As companies offer more types of stock plan awards to a wider group of employees, the need for more comprehensive stock plan education appears greater than ever. Using an academic scale to grade the level of understanding about the company stock plan, 36 percent of respondents gave their non-executive employees a “C” grade. Executive-level employees received higher marks from survey respondents, but still only 55 percent of respondents gave their executives an “A” for their level of understanding of company stock plans.

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As companies offer more types of equity plans to a
wider group of employees, the need for education
about these awards becomes a challenge.
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Schwab found that nearly half of survey respondents (48 percent) consider educating employees about the features and benefits of their stock plan a “significant challenge.” But they are poised to take on the task: 78 percent say that educating employees on the stock plan value and benefits will be an important focus for their company during the next two years.

These employers have already begun to deploy a variety of educational activities to increase employee knowledge of the benefits and workings of their company stock plan, such as:

Including information in new-hire benefits information packets (64 percent).

Providing information on the employee web site (63 percent).

Including stock plan information details in discussions of overall employee benefits packages (59 percent).

Scheduling one-on-one employee consultations with the stock plan provider (25 percent).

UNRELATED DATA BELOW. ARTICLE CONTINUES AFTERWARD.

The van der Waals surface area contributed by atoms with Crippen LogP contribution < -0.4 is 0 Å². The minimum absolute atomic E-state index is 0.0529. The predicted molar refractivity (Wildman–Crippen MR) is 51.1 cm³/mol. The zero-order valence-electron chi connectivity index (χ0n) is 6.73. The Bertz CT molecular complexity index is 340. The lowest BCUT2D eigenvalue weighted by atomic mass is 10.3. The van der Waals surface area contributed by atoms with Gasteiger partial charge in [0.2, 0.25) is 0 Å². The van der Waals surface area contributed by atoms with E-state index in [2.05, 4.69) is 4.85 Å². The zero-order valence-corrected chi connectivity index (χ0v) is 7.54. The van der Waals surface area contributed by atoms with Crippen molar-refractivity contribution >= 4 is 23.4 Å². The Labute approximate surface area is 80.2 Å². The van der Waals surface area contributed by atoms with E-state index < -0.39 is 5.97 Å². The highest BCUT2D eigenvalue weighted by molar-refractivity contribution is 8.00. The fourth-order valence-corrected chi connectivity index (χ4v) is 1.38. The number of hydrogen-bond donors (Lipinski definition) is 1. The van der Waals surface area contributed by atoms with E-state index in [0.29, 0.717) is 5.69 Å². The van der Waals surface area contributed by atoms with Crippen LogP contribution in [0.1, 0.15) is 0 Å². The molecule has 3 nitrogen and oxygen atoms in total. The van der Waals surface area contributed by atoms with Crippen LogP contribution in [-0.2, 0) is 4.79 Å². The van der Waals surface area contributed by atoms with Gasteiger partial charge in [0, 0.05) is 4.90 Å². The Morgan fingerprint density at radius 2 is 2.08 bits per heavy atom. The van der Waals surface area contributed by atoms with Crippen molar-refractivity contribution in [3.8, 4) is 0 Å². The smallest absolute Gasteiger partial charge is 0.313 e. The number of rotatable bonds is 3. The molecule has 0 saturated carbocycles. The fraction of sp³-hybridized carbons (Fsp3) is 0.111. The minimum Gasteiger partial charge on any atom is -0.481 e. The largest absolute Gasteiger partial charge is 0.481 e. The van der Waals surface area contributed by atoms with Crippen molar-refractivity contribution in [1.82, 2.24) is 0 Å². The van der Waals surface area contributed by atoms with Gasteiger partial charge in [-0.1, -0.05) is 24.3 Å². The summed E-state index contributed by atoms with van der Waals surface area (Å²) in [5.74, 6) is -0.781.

“Because equity compensation plans are more complex than traditional compensation programs, they require a more robust educational effort,” said Bohrer. “Employers who take steps to increase understanding of these plans across their employee base will be more likely to reap the rewards of a more motivated and engaged workforce.”

Employee Stock Purchase Plans (ESPPs)

To further increase employee ownership, employers are also aiming to boost participation in employee stock purchase plans (ESPPs), which often allow employees to purchase company stock at a discounted price:

65 percent of company respondents offer an ESPP to their employees.

86 percent of those companies make their ESPP available to manager-level workers, and 81 percent offer an ESPP to other low-level employees.

Despite market volatility, employees appear to recognize the intrinsic value of the ESPP. More than half of survey respondents (56 percent) say ESPP participation has increased or stayed the same since the market downturn, and 30 percent of employers are making more efforts to increase employee participation in the ESPP.

“The ESPP can be an effective way to reward employees and create an ownership culture,” said Bohrer. “Our survey shows that a significant percent of employers are looking to increase participation in ESPP plans as an important piece of their overall benefits package for employees.”

Stephen Miller is an online editor/manager for SHRM.

Related Article: 

CEO Stock Ownership Value Plunged in 2008, Study Finds, SHRM Online Compensation Discipline, November 2009